Increasingly, portable mortgages that you can take with you when you move house are becoming more common. If you’re looking to move, porting a mortgage may be an alternative option to remortgaging your home. Explore our home mover guide below to find out more about portable mortgages and compare the best mortgage deals with our comparison tool.
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Many mortgages today are portable, meaning they can be moved from your current property to a new home. It’s not always a straightforward process, though: lenders will want to value the new property, you might be charged a fee to port the mortgage over, and you may have to pass another affordability check to move home with the same mortgage.
A portable mortgage is one that can be moved from one property to another – sometimes for a fee and sometimes for free, depending on your mortgage agreement. If you’re keen to take your mortgage with you when you move house, your first port of call should be to talk to your mortgage lender or mortgage broker to confirm that your mortgage is portable, whether you’re considering porting a mortgage to a cheaper house or not.
If porting your mortgage and borrowing more money to afford a new property is your aim, it’s then time to ask your lender what rate you’ll get.
In general, your loan-to-value ratio (LTV) on the new property will play the largest role in deciding whether you qualify for the lowest interest rate. So, hopefully you will have built up some positive equity in your current home (provided its value has gone up) and can use that to reduce your LTV.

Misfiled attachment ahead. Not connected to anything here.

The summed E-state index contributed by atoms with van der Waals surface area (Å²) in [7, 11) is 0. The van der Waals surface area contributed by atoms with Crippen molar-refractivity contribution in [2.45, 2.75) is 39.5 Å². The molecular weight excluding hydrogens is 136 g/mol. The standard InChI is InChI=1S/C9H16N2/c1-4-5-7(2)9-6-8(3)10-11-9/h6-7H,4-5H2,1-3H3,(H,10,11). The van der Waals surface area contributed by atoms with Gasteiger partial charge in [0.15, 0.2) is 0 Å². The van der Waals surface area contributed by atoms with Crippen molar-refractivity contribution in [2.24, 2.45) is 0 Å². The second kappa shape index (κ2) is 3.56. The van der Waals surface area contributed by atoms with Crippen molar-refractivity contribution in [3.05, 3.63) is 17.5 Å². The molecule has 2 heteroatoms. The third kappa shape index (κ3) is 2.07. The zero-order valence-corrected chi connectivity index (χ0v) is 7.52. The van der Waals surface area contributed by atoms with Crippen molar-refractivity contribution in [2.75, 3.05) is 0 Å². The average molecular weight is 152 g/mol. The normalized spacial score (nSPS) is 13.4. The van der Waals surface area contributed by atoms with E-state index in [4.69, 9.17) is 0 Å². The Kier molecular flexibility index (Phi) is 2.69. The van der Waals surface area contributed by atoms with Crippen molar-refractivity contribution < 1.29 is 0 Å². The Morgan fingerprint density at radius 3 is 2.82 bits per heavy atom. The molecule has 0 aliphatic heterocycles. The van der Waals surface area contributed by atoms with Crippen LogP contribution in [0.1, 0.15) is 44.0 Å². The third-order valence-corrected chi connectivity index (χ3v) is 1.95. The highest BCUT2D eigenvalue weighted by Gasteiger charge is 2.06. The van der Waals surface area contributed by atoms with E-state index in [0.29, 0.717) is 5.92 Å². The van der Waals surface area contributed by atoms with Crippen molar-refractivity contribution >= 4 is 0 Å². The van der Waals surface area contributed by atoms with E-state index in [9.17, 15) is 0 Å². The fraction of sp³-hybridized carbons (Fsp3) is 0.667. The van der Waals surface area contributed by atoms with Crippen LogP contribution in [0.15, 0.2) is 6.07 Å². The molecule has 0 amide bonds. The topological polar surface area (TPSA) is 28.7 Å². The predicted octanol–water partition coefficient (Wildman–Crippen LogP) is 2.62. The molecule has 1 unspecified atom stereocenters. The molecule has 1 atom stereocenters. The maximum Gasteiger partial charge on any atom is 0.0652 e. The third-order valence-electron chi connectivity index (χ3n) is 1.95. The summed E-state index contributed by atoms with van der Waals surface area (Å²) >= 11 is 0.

The lender’s next step will be to value the new property to ensure there’s enough security for the amount you now want to borrow. You will probably have to pass a stringent affordabilitycheck too, especially with Brexit looming and the continuing Covid-19 pandemic making lenders more cautious.
If you go ahead with moving house with your mortgage, you’ll then usually be charged a few hundred pounds in administrative fees. This is standard practice and should work out a lot cheaper than paying the set-up fees to move to a totally new deal - a process called remortgaging.
Generally speaking, porting a mortgage is usually easier and faster than remortgaging – but as you can often get a better deal by remortgaging, it is always handy to use a mortgage calculator when moving house to check the going remortgaging rates.
Not all mortgages are portable. If you cannot port your mortgage to your new property and are still within your fixed or discounted rate period, you will most likely have to pay an early repayment charge (ERC) – usually between 1% and 5% of the outstanding debt – as well as an exit fee.
If you’re now out of your promotional period and on your lender’s standard variable rate (SVR), or are on a flexible deal such as a Lifetime Tracker, you will probably only need to pay an exit charge, not an ERC.
Exit charges vary from lender to lender, but you can usually expect to pay a few hundred pounds. Some lenders ask you to pay this upfront when you first take out the mortgage, so do check with your lender to make sure you don’t end up paying twice.